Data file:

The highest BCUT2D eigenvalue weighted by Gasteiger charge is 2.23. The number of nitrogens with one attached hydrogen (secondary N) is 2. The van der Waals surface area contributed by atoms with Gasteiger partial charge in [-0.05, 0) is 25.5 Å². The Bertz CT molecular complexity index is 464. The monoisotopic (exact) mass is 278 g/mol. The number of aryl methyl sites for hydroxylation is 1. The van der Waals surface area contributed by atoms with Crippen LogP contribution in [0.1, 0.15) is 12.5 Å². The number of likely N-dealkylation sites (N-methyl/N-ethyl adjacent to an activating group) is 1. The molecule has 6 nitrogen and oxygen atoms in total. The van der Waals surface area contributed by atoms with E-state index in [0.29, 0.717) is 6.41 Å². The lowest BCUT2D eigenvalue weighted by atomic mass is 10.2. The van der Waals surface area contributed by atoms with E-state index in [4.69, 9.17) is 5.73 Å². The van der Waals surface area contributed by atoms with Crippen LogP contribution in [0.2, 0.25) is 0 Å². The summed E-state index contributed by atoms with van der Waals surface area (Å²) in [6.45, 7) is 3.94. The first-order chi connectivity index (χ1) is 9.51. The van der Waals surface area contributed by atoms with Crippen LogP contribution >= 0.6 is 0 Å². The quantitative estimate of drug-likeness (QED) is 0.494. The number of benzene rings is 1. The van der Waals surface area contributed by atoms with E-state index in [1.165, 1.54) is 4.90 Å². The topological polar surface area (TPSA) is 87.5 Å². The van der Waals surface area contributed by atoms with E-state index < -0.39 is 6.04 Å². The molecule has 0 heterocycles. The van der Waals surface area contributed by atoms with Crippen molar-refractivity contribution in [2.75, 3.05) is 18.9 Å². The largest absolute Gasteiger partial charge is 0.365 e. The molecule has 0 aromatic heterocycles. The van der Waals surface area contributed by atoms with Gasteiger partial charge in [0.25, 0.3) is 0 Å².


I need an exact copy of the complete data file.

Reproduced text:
The highest BCUT2D eigenvalue weighted by Gasteiger charge is 2.23. The number of nitrogens with one attached hydrogen (secondary N) is 2. The van der Waals surface area contributed by atoms with Gasteiger partial charge in [-0.05, 0) is 25.5 Å². The Bertz CT molecular complexity index is 464. The monoisotopic (exact) mass is 278 g/mol. The number of aryl methyl sites for hydroxylation is 1. The van der Waals surface area contributed by atoms with Crippen LogP contribution in [0.1, 0.15) is 12.5 Å². The number of likely N-dealkylation sites (N-methyl/N-ethyl adjacent to an activating group) is 1. The molecule has 6 nitrogen and oxygen atoms in total. The van der Waals surface area contributed by atoms with E-state index in [0.29, 0.717) is 6.41 Å². The lowest BCUT2D eigenvalue weighted by atomic mass is 10.2. The van der Waals surface area contributed by atoms with E-state index in [4.69, 9.17) is 5.73 Å². The van der Waals surface area contributed by atoms with Crippen LogP contribution in [0.2, 0.25) is 0 Å². The summed E-state index contributed by atoms with van der Waals surface area (Å²) in [6.45, 7) is 3.94. The first-order chi connectivity index (χ1) is 9.51. The van der Waals surface area contributed by atoms with Crippen LogP contribution >= 0.6 is 0 Å². The quantitative estimate of drug-likeness (QED) is 0.494. The number of benzene rings is 1. The van der Waals surface area contributed by atoms with E-state index in [1.165, 1.54) is 4.90 Å². The topological polar surface area (TPSA) is 87.5 Å². The van der Waals surface area contributed by atoms with E-state index < -0.39 is 6.04 Å². The molecule has 0 heterocycles. The van der Waals surface area contributed by atoms with Crippen molar-refractivity contribution in [2.75, 3.05) is 18.9 Å². The largest absolute Gasteiger partial charge is 0.365 e. The molecule has 0 aromatic heterocycles. The van der Waals surface area contributed by atoms with Gasteiger partial charge in [0.25, 0.3) is 0 Å².